My first trip into the city saw me fall of my bike twice, first from not slowing my bike down enough before coming to a stop at the bike crossing in front of the Rijksmuseum, I used the tips of my feet to try and slow the bike down but there was a still too much momentum and I fell over, prompting a woman who pulled up beside me to say, ‘you have to use your feet to brake!’ Then as I cycled towards the Bloemenmarkt, I turned left and encountered a pedestrian crossing, being unfamiliar with who has right of way… or rather expecting pedestrians to just get out of the way. I found myself advancing towards a woman crossing the road with a suitcase, and ended up colliding with her suitcase… falling off my bike and looking like a complete idiot.
After each of these incidents I simply got back on my bike and continued, reassuring myself that confidence would build with time and obviously to stop before I crash into someone or something. Since then I’ve got better at cycling around the city, I can’t imagine going somewhere without my bike and I enjoy the fact that cycling everywhere now means I’m getting frequent if not daily exercise. I’m not sure I’ll ever be at the level Dutch cyclists though, but I’m fine with that, so far I’ve seen Dutch cyclists: listening to music, using their phone with both hands, riding with their arms crossed, riding with their hands in their pockets, holding hands with another cyclist, and air drumming, all whilst navigating the world on two wheels.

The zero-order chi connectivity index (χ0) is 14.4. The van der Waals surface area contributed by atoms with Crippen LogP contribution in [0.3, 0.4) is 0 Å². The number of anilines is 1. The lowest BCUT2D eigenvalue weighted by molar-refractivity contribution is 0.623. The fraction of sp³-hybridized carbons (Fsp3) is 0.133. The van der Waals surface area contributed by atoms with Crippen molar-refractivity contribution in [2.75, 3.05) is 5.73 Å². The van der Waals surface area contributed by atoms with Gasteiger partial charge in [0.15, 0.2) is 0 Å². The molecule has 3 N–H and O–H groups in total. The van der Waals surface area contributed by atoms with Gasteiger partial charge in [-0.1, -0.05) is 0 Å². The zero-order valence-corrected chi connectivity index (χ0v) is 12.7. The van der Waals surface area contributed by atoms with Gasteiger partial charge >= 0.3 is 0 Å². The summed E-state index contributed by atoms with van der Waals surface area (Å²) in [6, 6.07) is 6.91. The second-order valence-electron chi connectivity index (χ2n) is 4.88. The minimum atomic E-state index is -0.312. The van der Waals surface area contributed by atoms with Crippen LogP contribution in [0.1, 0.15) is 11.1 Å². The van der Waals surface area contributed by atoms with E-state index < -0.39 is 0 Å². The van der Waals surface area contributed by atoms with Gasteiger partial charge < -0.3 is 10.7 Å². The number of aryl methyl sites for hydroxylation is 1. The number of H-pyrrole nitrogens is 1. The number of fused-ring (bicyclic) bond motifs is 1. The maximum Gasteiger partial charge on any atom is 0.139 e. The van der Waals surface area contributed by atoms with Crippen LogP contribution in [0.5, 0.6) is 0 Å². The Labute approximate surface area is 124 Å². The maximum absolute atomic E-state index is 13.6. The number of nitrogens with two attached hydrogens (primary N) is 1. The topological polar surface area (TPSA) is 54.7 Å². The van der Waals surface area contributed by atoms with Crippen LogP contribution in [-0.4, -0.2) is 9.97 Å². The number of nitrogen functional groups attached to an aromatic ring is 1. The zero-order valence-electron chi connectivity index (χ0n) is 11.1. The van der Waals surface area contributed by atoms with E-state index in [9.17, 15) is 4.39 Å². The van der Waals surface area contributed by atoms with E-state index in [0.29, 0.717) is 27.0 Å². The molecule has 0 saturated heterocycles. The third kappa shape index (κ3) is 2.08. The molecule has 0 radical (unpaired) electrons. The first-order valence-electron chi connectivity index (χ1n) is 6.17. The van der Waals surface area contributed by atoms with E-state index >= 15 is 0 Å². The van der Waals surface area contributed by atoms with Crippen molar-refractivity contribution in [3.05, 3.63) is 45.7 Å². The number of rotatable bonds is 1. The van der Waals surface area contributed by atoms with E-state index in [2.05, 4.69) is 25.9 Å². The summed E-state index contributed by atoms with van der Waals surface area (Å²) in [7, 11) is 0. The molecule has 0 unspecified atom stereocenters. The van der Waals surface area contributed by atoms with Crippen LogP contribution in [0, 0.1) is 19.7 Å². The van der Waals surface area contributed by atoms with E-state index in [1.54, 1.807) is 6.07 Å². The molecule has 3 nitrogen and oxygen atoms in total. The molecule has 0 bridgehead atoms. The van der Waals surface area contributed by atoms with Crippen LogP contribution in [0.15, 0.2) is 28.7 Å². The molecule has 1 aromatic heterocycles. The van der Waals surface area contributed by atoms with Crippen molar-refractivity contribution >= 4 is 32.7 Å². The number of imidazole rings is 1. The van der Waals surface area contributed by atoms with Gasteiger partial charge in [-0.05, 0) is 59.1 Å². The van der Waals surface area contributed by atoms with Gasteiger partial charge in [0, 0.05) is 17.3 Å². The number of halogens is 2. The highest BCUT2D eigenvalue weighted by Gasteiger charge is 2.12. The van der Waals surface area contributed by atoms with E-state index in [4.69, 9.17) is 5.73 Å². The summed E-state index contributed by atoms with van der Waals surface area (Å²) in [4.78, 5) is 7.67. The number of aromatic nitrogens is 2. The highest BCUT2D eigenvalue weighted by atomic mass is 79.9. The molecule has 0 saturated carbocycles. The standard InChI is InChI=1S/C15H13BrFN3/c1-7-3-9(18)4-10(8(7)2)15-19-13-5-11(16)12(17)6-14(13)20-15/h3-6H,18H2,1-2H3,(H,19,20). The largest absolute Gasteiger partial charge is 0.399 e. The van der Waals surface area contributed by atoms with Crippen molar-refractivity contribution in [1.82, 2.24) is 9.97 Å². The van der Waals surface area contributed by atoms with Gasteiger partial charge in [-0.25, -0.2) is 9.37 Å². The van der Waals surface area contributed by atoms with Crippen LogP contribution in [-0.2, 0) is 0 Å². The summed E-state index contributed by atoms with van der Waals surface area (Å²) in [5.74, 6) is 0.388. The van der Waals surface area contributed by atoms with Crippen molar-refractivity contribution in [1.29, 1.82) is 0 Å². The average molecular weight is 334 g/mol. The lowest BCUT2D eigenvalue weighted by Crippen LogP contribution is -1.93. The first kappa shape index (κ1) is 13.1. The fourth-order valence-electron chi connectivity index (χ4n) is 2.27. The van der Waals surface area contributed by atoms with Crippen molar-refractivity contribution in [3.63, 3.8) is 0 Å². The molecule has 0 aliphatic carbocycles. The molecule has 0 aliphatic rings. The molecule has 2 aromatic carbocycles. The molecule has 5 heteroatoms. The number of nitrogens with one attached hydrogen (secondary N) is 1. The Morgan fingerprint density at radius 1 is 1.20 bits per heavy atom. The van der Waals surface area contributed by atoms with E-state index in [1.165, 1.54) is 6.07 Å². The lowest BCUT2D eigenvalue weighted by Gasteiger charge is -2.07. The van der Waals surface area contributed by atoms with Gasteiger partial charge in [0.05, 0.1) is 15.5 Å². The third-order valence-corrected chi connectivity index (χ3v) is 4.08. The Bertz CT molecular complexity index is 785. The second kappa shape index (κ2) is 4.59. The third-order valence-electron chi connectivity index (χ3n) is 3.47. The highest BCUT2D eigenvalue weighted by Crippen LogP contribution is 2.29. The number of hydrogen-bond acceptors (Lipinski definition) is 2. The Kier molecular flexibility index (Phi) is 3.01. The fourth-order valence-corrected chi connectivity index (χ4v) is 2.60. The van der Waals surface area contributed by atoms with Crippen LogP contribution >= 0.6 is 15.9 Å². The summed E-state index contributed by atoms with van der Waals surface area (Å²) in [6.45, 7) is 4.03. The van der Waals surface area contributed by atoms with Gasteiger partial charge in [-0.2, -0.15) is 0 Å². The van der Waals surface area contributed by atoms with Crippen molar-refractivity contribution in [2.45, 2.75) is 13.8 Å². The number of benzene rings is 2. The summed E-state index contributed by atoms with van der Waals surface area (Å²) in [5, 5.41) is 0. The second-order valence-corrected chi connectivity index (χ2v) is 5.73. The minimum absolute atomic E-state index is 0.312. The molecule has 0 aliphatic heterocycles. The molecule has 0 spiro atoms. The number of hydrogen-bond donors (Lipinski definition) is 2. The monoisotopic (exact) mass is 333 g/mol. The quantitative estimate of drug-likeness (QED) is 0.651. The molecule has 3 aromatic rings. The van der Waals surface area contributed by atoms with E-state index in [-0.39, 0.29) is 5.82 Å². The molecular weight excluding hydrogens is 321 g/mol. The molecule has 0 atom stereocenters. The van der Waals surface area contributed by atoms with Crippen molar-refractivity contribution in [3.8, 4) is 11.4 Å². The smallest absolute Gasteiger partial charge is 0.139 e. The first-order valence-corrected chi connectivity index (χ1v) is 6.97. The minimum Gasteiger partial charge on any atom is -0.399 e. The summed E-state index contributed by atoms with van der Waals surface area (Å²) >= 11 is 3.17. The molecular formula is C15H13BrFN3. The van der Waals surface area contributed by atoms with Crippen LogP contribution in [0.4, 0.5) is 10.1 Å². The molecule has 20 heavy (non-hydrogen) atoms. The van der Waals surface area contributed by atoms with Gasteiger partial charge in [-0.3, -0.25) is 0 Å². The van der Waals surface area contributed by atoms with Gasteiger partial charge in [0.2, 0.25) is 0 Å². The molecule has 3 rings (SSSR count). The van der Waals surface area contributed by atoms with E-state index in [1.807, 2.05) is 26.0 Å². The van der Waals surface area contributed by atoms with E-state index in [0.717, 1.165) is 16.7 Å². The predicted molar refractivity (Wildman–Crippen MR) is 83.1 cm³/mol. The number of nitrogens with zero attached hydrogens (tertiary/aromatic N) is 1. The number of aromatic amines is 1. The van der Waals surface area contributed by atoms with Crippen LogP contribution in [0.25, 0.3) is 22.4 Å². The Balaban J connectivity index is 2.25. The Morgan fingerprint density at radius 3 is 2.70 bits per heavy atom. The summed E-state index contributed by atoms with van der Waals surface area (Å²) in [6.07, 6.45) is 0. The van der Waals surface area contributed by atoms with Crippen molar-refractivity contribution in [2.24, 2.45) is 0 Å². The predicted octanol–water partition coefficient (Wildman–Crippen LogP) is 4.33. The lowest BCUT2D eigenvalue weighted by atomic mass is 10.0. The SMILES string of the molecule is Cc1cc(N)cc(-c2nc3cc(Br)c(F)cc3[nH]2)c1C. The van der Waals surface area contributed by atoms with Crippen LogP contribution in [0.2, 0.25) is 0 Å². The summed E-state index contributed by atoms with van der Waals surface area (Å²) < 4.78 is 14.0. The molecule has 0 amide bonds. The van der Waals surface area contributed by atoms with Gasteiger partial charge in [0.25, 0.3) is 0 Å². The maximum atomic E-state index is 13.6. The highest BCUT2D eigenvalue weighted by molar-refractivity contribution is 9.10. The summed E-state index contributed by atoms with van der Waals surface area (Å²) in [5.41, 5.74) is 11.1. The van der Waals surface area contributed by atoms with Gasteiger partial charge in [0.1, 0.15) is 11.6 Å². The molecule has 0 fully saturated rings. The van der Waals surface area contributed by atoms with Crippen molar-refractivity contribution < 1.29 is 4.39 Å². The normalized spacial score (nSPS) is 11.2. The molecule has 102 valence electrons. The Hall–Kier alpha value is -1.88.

(Pretty little “front garden”).
It’s fair to say that the transition from the outback to the Netherlands has been an interesting one. In fact the first thing I noticed was how lush the grass is around Amsterdam. Vondelpark, which I cycle around daily, is covered in the most lush green grass I’ve seen in ages, when I came home to the UK I expected to see the green green grass of home as I flew over Essex, instead what I saw was golden fields and returned home to be told there hadn’t been rain in 42 days! It was as if I had never left the outback. Living in Amsterdam I love how nature is incorporated into the city, the parks are full of soft green grass, and there are flowerboxes by the canals and so many flower markets, and as I cycle through Vondelpark in the evening I love watching as people hang out and have their exercise classes in such beautiful surroundings, the Dutch make the most of what they have. Despite all the greenery that’s not to say that I haven’t noticed the stark transition of moving from a small town to living in a city, despite not living in the centre, I am still surprised at the noise of planes, trains, trams, cars and vespas that frequently pierce the quiet and it makes me feel like the country mouse who went to visit the town mouse.
(Also Dutch street food is the bomb, this is Kibbeling, little battered cod bites, yummy!)
That said I am very much enjoying living in Amsterdam, I have a place of my own which is something I wanted when I got tired of hostel life in Australia. It’s nice to have a base and now that I’ve settled in and started my course, I’m glad I made the decision to come here. The other night I went to the Vincent van Gogh Museum with my classmates after a particularly strenuous lecture, and we wandered around the Van Gogh Dreams section, an immersive exhibition which attempts to give visitors an insight into Van Gogh’s psyche. Walking around we couldn’t help but critique the exhibition and it was such a lovely moment to realise that I’m surrounded by people who love museums, and take them very seriously, just like me.
Thanks for reading!